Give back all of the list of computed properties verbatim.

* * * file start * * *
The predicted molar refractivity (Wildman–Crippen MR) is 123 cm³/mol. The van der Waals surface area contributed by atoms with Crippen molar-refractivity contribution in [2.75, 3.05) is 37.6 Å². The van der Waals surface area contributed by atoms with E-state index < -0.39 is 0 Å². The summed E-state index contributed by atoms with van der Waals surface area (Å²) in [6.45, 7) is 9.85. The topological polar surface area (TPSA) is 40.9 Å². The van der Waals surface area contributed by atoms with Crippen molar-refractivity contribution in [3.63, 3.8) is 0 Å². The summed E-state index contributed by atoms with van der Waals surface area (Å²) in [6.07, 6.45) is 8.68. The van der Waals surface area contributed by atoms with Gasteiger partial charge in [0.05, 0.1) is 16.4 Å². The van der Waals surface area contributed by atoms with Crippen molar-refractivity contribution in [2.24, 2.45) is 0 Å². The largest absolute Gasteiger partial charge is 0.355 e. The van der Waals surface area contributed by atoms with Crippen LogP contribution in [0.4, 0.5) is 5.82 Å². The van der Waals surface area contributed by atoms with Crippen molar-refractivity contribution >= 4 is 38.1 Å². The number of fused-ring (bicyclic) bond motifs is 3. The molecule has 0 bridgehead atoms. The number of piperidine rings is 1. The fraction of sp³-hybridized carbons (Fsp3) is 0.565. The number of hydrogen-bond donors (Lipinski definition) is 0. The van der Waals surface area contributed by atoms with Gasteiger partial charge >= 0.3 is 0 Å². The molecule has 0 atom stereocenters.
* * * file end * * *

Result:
The predicted molar refractivity (Wildman–Crippen MR) is 123 cm³/mol. The van der Waals surface area contributed by atoms with Crippen molar-refractivity contribution in [2.75, 3.05) is 37.6 Å². The van der Waals surface area contributed by atoms with E-state index < -0.39 is 0 Å². The summed E-state index contributed by atoms with van der Waals surface area (Å²) in [6.45, 7) is 9.85. The topological polar surface area (TPSA) is 40.9 Å². The van der Waals surface area contributed by atoms with Crippen molar-refractivity contribution in [3.63, 3.8) is 0 Å². The summed E-state index contributed by atoms with van der Waals surface area (Å²) in [6.07, 6.45) is 8.68. The van der Waals surface area contributed by atoms with Gasteiger partial charge in [0.05, 0.1) is 16.4 Å². The van der Waals surface area contributed by atoms with Crippen molar-refractivity contribution in [2.24, 2.45) is 0 Å². The largest absolute Gasteiger partial charge is 0.355 e. The van der Waals surface area contributed by atoms with Crippen LogP contribution in [0.4, 0.5) is 5.82 Å². The van der Waals surface area contributed by atoms with Crippen molar-refractivity contribution >= 4 is 38.1 Å². The number of fused-ring (bicyclic) bond motifs is 3. The molecule has 0 bridgehead atoms. The number of piperidine rings is 1. The fraction of sp³-hybridized carbons (Fsp3) is 0.565. The number of hydrogen-bond donors (Lipinski definition) is 0. The van der Waals surface area contributed by atoms with Gasteiger partial charge >= 0.3 is 0 Å². The molecule has 0 atom stereocenters.